Yes, no Greek or Latin, but six years of French so that we could comfortably read Jean Christophe and give oral book reports in French.

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about 7 years ago

IS there anyone out there who went to Lincoln school or who knew teachers there or taught there that is still around? I am working on a research project for graduate school and I would love to be able to include real testimony, memories, interviews, stories, curriculum, student work etc., from the Lincoln School. I have not found much information and what I do find seems to be in a bit of a negative light. I want to highlight the positive memories and actual experiences from the Lincoln School. Please feel free to contact me through email: Vwood7300@aol.com Thank you! Kathleen Boisvert

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over 7 years ago

The discussion of Lincoln School, especially Lois's comment about funding, jogged my memory.
Mother taught at Lincoln School until 1934. While discreet about kids from prominent families, she shared her memories of cooperative, project-oriented learning. Her curriculum study, "Millions of Years in a Winter," (Bureau of Publications, Teachers College, Columbia, 1935) became collectible: teachers in New England borrowed her copies and kept them! Later she encouraged arts, crafts, and music at home. She taught a wonderful class on Biblical history at Sunday school. While suffering traditional elementary classes, I envied her former students at Lincoln.
The educational philosophy was pragmatic. You could follow John Dewey or not. Enforcing doctrinal uniformity would have hindered innovation.
In Mother's opinion, an administrator sacrificed Lincoln School to capture its endowment.

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about 8 years ago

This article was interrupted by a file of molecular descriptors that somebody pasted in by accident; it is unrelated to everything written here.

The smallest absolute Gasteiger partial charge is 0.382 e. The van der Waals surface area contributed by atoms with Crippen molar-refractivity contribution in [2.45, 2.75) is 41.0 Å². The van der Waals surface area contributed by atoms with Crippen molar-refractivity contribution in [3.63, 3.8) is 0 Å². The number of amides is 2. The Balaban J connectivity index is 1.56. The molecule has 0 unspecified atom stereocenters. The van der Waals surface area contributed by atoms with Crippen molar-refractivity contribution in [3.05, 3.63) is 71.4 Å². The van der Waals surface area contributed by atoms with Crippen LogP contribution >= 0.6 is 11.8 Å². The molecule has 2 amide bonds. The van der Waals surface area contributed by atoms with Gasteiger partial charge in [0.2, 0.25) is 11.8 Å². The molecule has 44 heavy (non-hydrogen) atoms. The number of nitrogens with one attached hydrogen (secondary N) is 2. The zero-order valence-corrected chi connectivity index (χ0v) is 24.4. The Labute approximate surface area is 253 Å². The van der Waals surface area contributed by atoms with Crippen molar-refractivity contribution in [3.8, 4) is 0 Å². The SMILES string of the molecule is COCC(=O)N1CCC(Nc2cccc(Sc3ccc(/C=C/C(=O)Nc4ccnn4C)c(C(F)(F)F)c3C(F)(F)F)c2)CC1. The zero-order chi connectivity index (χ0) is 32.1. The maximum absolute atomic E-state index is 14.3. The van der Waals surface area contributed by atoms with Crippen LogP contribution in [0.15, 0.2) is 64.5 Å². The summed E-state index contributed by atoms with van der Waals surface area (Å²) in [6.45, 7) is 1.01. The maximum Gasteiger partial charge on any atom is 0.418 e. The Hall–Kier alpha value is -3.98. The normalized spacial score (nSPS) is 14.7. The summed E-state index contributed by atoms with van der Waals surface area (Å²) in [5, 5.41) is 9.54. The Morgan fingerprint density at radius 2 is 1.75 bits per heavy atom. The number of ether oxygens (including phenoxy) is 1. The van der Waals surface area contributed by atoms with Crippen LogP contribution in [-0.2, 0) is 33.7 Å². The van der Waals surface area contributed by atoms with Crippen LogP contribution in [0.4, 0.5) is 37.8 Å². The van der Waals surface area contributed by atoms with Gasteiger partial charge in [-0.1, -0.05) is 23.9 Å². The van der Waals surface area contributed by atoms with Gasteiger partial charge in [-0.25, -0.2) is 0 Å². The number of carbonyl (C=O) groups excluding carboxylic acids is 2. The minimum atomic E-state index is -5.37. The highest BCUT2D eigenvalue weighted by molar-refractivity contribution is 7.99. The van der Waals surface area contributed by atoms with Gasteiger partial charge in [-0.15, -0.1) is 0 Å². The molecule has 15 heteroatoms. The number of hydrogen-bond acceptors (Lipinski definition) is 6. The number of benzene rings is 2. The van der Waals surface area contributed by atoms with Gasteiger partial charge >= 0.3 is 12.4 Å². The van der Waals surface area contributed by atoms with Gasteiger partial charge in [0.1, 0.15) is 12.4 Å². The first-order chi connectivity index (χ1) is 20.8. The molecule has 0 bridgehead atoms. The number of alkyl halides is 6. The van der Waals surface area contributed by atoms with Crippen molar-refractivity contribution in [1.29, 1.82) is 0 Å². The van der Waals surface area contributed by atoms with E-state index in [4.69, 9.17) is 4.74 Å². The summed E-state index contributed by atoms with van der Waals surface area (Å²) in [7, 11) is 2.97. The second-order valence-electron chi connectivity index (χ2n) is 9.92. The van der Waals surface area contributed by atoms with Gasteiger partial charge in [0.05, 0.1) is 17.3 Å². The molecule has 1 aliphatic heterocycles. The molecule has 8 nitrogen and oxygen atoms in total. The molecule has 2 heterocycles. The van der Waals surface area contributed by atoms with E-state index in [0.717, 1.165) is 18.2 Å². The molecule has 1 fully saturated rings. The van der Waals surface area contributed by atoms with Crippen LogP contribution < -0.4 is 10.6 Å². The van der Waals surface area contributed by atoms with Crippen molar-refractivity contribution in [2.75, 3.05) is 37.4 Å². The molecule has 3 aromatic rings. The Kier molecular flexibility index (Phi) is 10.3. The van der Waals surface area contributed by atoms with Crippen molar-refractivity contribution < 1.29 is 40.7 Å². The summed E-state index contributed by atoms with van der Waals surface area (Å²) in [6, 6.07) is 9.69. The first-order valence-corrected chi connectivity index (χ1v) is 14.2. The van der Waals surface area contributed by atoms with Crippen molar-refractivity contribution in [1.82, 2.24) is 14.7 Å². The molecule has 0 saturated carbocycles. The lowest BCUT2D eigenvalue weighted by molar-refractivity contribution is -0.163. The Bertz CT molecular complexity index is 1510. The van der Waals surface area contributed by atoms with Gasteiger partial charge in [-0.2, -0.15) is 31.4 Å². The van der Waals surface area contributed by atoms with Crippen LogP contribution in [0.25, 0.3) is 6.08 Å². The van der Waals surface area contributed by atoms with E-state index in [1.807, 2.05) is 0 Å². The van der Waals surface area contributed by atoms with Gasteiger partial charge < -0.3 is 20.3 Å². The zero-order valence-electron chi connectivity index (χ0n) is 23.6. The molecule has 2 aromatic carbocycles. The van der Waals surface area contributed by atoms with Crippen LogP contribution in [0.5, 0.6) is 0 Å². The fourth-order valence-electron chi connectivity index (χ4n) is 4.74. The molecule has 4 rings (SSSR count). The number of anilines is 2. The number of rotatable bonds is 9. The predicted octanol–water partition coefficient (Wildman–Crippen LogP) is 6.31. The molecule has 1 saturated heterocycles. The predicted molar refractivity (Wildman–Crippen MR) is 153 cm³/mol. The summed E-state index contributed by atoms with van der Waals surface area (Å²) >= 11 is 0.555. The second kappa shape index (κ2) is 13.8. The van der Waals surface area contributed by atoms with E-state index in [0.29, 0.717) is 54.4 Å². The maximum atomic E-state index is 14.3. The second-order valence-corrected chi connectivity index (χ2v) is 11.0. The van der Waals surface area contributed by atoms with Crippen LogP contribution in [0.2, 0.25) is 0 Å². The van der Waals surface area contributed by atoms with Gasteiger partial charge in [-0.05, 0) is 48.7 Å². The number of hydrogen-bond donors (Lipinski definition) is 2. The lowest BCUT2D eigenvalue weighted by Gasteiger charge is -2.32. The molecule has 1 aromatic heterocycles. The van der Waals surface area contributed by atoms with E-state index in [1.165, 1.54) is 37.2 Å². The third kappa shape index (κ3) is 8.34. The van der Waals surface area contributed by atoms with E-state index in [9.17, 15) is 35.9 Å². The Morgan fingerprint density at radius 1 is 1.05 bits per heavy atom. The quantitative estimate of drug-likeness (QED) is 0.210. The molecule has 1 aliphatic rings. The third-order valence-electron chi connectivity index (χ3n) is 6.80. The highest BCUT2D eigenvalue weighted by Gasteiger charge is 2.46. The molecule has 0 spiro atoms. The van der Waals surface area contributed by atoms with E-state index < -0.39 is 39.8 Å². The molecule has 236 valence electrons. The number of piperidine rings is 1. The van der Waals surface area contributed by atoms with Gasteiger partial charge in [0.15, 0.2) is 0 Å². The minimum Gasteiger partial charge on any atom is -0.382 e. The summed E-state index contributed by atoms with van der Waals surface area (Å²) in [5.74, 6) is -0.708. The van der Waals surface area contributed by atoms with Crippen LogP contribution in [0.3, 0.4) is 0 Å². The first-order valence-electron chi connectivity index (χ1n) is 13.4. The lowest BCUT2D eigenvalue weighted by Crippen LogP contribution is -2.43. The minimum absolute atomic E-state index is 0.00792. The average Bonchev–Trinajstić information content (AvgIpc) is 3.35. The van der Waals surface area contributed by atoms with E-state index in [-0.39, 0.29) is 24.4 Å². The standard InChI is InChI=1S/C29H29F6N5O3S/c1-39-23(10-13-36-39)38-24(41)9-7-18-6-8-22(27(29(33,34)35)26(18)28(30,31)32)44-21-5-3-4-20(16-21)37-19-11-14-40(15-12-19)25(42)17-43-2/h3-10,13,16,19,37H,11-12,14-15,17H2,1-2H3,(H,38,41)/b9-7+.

"devoid of emotion, imagination, poetry, beauty, and art" ??? Not the marvelous elementary school I remember when it was on 123rd St b Columbus & A'dam Aves. I went there for kindergarten through 5th grade (We were moved to 120th St in 4th grade after the merger with Horace Mann). The problems with the school began with that merger. Horace Mann was experimenting with a totally different philosophy. conservative, and it needed Lincoln's money (Rockefeller funded Lincoln, not Horace Mann.) I am 73 years old and can tell you the names of every teacher I had. Also the classes in painting (class murals in social studies class -- I recall one we did on the gold rush!), clay/pottery, cooking, sewing, woodwork always learning the value of collabortive effort as well as the importance of developing individual talent. Actually I don't recall much about science and math in those days. Small classes, desks that were not soldered to the floor. Upper Middle and Upper Class? Not entirely - I was neither. Our class was the most ecumenical and color blind class I ever attended. We celebrated all holidays and I had no idea there was anything different about people whose skin color differed from mine. I remember in 3rd grade leading a protest march shouting "Yay Lincoln, boo Horace Mann." Not long ago four of us who went to the Lincoln School discovered we all remembered the music to a wonderful high school musical (High and Wide - 1946 I have the recording) and I remember the annual Pet Show where Steiner Gimbel's father brought animals from the Gimbel farm. It was WWII and I remember air raid drills. This small school gave me a very good start enabling me to grow into a huge school(U of Michigan)that enabled me to grow into the world. Long gone those days. But here's a surviving former student who will forever remember with joy what education once was and why the core curriculum really worked. We came to understand the interrelationships of life. I fear those days are gone forever. Bless you: Ms. Stevens (K & 1), Arensa Sondergaard (2), Ms. Siever (3), Ms Harris (4), Ms Baxter(5). From there I went to a miserable 7 years at Ethical Culture Fieldston whose only saving graces were its Music teacher Bernie Werthman and a Latin teacher June Reed Andrews. I concur with Rosaleen about Lincoln: it was a great place for learning how to cope with the world as it was, and how to deal with all that has happened since. Though right now, I'm not so sure!